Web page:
Memory at the margins, matter out of place
Hidden narratives of Jewish settlement and movement in the inter-war years
in Anglo-Jewry since 1066
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In the period from the 1900s until the later 1930s, the Jewish population of Southampton more than tripled. According to the Jewish Year Book in 1905 there were twenty Jewish families in the town and in 1934 this had grown to sixty-five—a growth from around 100 individuals to over 300. Most of this increase was due to inward migration from other parts of Britain, most notably the East End of London. It reflected, as a pull factor, the growth of Southampton whose population increased from just over 100,000 to over 175,000 from 1901 to 1931. It also represented the push factor—the economic misery and intense competition within primary immigrant settlement areas such as the East End. While the fledgling Jewish communities of Basingstoke and Aldershot struggled to survive in the inter-war period, elsewhere in Hampshire those in Portsmouth and Bournemouth followed Southampton in receiving further influxes of east European origin Jews, many of whom had initially settled in London. It was Southampton Jewry, however, because of the late settlement of these new arrivals, that was particularly and perhaps uniquely transformed in the inter-war years. It is for this reason that the chapter focuses on this dynamic and unique south coast community.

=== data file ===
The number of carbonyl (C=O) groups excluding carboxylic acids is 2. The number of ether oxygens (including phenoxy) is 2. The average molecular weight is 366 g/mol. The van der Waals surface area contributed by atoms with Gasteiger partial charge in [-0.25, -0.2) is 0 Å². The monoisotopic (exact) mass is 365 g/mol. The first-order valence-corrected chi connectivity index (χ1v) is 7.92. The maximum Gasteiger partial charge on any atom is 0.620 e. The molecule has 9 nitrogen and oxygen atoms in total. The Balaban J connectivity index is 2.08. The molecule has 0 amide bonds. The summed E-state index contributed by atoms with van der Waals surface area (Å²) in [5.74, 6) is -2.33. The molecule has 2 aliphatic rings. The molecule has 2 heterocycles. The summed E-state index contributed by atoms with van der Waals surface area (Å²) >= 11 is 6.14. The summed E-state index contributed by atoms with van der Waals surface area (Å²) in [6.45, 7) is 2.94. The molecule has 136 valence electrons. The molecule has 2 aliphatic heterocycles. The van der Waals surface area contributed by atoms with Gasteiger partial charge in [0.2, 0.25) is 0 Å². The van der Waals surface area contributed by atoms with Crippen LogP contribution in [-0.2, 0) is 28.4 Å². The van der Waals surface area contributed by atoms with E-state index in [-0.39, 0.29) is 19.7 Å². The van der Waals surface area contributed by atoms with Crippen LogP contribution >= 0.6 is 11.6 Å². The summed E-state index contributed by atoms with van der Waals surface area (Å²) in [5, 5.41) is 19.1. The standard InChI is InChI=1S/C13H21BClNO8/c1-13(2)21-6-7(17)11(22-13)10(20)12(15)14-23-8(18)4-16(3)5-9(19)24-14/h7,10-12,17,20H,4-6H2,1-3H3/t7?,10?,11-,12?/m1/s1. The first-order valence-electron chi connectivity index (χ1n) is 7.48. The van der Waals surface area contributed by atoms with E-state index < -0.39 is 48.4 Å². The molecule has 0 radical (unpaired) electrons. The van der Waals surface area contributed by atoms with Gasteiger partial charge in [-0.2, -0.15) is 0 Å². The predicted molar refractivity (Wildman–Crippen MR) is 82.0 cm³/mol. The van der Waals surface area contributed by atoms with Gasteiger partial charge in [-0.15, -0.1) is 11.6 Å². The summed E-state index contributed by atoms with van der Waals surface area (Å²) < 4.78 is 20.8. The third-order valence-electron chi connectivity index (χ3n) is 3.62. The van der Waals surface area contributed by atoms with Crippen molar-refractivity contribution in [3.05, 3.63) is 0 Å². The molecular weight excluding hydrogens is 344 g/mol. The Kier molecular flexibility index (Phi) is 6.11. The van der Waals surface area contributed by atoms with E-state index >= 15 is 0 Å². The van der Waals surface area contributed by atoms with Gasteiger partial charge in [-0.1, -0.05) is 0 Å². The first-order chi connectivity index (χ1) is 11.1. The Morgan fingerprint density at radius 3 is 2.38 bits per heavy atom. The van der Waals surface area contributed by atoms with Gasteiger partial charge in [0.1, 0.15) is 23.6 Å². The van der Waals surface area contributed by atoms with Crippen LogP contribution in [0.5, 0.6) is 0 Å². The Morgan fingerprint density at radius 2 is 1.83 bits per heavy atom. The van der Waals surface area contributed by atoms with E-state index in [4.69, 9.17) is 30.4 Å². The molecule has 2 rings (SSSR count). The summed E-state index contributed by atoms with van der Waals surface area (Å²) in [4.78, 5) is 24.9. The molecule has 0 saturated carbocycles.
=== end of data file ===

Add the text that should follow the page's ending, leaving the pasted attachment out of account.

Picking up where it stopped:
Anglo-Jewry since 1066

Place, locality and memory


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